As I’ve already written in a previous post, a while ago I visited a furniture exhibition in Cologne (imm Cologne 2019). The furniture company Aliticon was showing a few collections, including one of my own, as part of the international interior show. As a designer, I found it necessary to personally see how visitors reacted to my furniture and to get feedback face to face.
Above else, I was looking for inspiration, a difficult task. It’s been a while since I’ve been astounded by the quality and level of design presented at exhibitions such as iSaloni (Milan), imm (Cologne), Stockholm Furniture Fair, and similar events. Naturally, the level is high and everything is perfect, just as expected. You get used to the quality and stop being amazed. I began to wish for something new and unusual. I needed ideas! This time I got lucky, as when I was wandering from pavilion to pavilion, I stumbled on one of the brightest representatives of “Dutch design.” His name was Piet Hein Eek, and he evidently had ideas! I’m ashamed to admit that, personally, this was a great discovery. Despite his wide acclaim, I had never paid attention to him. My reaction to learning of Piet Hein Eek holds the key to what I experienced. Namely, I realized that my idea of design and what counts as “good” design is changing. These changes evoke a storm of emotions within me, a hurricane of ideas, the vast majority of which, unfortunately, remains on paper. Still, I implement at least some of the ideas, and I develop some as long-term plans, and some ideas turn into loose concepts I’m still working on…When I stumbled on Piet Hein Eek’s stand, I understood that I found someone who thinks in a similar way to me. This was my biggest moment of inspiration at the imm Cologne 2019 exhibition. In fact, this article is less about Pete Hein than it is about my inspiration.
I won’t try to label him to show off my artistic knowledge or put his style in any particular box. You can do this yourself by searching his name online. The fact that Piet Hein Eek is a graduate of Design Academy Eindhoven explains a lot. Nevertheless, I will share some photos of the PIET HEIN EEK stand at imm Cologne 2019.
The first thing I thought of when I saw Piet Hein’s stand was “in the style of ENZO MARI.”
Enzo Mari is one of the most recognized masters of modernism in Italian design. He was born in 1932 in Italian Novara. Later, he moved to Milan, where he resides to this day. His style and philosophy of design has been influenced not only by various movements professing manual labor and handcrafted production, rejecting machine industrial production, but also by his political views. At the beginning of his career, Enzo Mari shared communist ideals.
As a result, furniture pieces made of wood, distinguished by their simplicity and even primitiveness, became recognized and associated with Enzo Mari. When I try to describe something similar, I use the phrase “in the style of Enzo Mari.”
Anyway, when I first saw a few of Piet Hein’s wooden items, I associated them with Enzo Mari, but this comparison ended when I came in contact with the rest of his work and activities. Of course, I don’t confuse the works of Piet Hein Eek with the works of any other designers or artists anymore.
EINDHOVEN. PIET HEIN EEK manufacture.
The day after the exhibition was finished, I packed up and went to Eindhoven, where Piet Hein Eek’s factory is based, so I could see everything in person.
I’ll begin with the actual factory structure. The complex is comprised of a few buildings, which hold a design and architectural office, a production area, a gallery exhibiting third-party artists, Piet Hein Eek’s showroom, a store, office, and even a restaurant filled with his own furniture. It looks like a designer’s dream.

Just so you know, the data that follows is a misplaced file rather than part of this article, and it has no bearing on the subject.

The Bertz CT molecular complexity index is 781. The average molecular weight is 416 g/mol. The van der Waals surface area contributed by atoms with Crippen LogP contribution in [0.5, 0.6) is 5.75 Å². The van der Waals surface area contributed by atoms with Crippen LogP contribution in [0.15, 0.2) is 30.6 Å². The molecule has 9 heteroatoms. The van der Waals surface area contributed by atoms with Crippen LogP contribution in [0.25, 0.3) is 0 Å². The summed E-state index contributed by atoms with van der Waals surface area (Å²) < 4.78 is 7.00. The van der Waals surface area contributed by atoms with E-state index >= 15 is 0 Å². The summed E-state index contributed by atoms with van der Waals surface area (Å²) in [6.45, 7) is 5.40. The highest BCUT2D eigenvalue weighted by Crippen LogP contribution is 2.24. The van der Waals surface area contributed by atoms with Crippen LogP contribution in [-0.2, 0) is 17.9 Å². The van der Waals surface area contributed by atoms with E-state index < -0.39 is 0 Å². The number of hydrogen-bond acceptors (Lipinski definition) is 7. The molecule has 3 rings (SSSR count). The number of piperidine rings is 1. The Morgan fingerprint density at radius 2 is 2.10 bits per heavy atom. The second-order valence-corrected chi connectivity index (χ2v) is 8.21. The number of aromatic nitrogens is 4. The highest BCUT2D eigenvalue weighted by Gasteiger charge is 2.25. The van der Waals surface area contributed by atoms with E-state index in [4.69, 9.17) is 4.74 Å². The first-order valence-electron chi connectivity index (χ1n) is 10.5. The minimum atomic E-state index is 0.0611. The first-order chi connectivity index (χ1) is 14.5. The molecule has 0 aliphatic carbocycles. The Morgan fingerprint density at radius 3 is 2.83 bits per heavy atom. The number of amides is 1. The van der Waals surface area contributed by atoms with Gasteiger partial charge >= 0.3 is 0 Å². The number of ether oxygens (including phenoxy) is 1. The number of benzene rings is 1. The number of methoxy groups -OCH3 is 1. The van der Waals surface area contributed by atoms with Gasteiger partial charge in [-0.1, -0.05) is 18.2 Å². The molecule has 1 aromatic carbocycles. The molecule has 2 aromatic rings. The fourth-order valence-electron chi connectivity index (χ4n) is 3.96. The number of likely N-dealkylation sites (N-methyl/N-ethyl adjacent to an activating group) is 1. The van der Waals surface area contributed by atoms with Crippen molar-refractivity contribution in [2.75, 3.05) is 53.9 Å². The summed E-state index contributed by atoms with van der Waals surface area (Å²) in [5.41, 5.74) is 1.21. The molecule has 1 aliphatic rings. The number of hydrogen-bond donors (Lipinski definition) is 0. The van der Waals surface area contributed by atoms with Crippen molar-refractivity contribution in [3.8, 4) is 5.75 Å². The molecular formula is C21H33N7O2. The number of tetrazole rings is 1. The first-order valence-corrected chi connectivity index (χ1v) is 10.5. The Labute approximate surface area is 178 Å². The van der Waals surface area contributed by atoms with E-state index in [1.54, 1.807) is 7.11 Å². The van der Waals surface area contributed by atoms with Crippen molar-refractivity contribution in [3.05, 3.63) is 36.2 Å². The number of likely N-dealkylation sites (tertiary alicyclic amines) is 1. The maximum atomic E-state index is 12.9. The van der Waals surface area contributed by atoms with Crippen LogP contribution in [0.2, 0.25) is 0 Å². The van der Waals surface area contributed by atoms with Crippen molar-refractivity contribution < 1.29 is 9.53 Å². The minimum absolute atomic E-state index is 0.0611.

The arc of the main entrance to the factory/design studio and courtyard.
A strange constructivist structure, similar to a huge bus stop or train platform, with a mini-showroom in the shape of a glass cube installed under the roof; restaurant; Piet Hein Eek’s office.
The process of creation visible through the windows of the buildings. This part of the show is called “design.”
A few takes inside the PIET HEIN EEK building. In my opinion, the first photo, depicting the entrance from the building to the main hall, fully reflects the design philosophy of the Piet Hein brand and its character.
Fragment of the store, part of the showroom on the second floor and the view of the factory from the showroom.
The store on the first floor carries both items of its own production, and the results of PIET HEIN EEK’s collaboration with other manufacturers, brands and designers, for example the LEEF brand from Amsterdam. There are also other interesting items.
From the second-floor showroom, you can observe the production process. That is, you can wander around the showroom, look at furniture and works of art (without exaggeration), and immediately look at the production panorama, watch how it is all created. This is why I said that the very process of creation at Piet Hein Eek seems like part of his product, his show…
I greatly admire people who are able to create something new, or to take the old to a new level, changing its associations. Try to create something in the world of furniture so that when you formulate your approach, you name becomes tied to it.
At first glance, I thought that PIET HEIN EEK’s furniture is “in the style of Enzo Mari.” But when I got a closer look at Piet Hein’s works, I understood that all of them are already “in the style of Piet Hein.”
P.S.: As it turned out, I had encountered the name “Piet Hein Eek” earlier, but for some reason I never turned my attention to him. In 2015, at the ICFF exhibition in New York, I got to know some guys from the Amsterdam company LEFF. I was drawn to their stand by a collection of wristwatches that had been designed by Piet Hein Eek. But my interest stopped at the LEFF watches.